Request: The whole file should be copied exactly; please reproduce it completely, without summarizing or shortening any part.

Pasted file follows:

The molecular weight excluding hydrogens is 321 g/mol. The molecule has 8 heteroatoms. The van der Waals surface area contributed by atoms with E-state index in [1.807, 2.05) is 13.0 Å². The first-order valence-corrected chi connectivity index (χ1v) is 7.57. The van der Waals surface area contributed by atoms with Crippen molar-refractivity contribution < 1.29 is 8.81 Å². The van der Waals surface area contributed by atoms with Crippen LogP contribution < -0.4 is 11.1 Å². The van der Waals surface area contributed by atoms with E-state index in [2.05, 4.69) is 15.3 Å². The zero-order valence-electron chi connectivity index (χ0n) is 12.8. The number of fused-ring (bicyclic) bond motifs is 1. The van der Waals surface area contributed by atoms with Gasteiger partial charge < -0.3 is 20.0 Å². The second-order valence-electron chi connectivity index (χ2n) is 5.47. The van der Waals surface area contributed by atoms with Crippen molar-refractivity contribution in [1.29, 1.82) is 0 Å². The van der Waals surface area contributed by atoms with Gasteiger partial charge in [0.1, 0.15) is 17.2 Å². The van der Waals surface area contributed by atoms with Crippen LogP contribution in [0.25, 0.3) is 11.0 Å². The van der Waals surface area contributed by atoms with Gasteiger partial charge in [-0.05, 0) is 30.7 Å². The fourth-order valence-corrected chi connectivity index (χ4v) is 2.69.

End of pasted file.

The molecular weight excluding hydrogens is 321 g/mol. The molecule has 8 heteroatoms. The van der Waals surface area contributed by atoms with E-state index in [1.807, 2.05) is 13.0 Å². The first-order valence-corrected chi connectivity index (χ1v) is 7.57. The van der Waals surface area contributed by atoms with Crippen molar-refractivity contribution < 1.29 is 8.81 Å². The van der Waals surface area contributed by atoms with Crippen LogP contribution < -0.4 is 11.1 Å². The van der Waals surface area contributed by atoms with E-state index in [2.05, 4.69) is 15.3 Å². The zero-order valence-electron chi connectivity index (χ0n) is 12.8. The number of fused-ring (bicyclic) bond motifs is 1. The van der Waals surface area contributed by atoms with Gasteiger partial charge < -0.3 is 20.0 Å². The second-order valence-electron chi connectivity index (χ2n) is 5.47. The van der Waals surface area contributed by atoms with Crippen molar-refractivity contribution in [1.29, 1.82) is 0 Å². The van der Waals surface area contributed by atoms with Gasteiger partial charge in [0.1, 0.15) is 17.2 Å². The van der Waals surface area contributed by atoms with Crippen LogP contribution in [0.25, 0.3) is 11.0 Å². The van der Waals surface area contributed by atoms with Gasteiger partial charge in [-0.05, 0) is 30.7 Å². The fourth-order valence-corrected chi connectivity index (χ4v) is 2.69.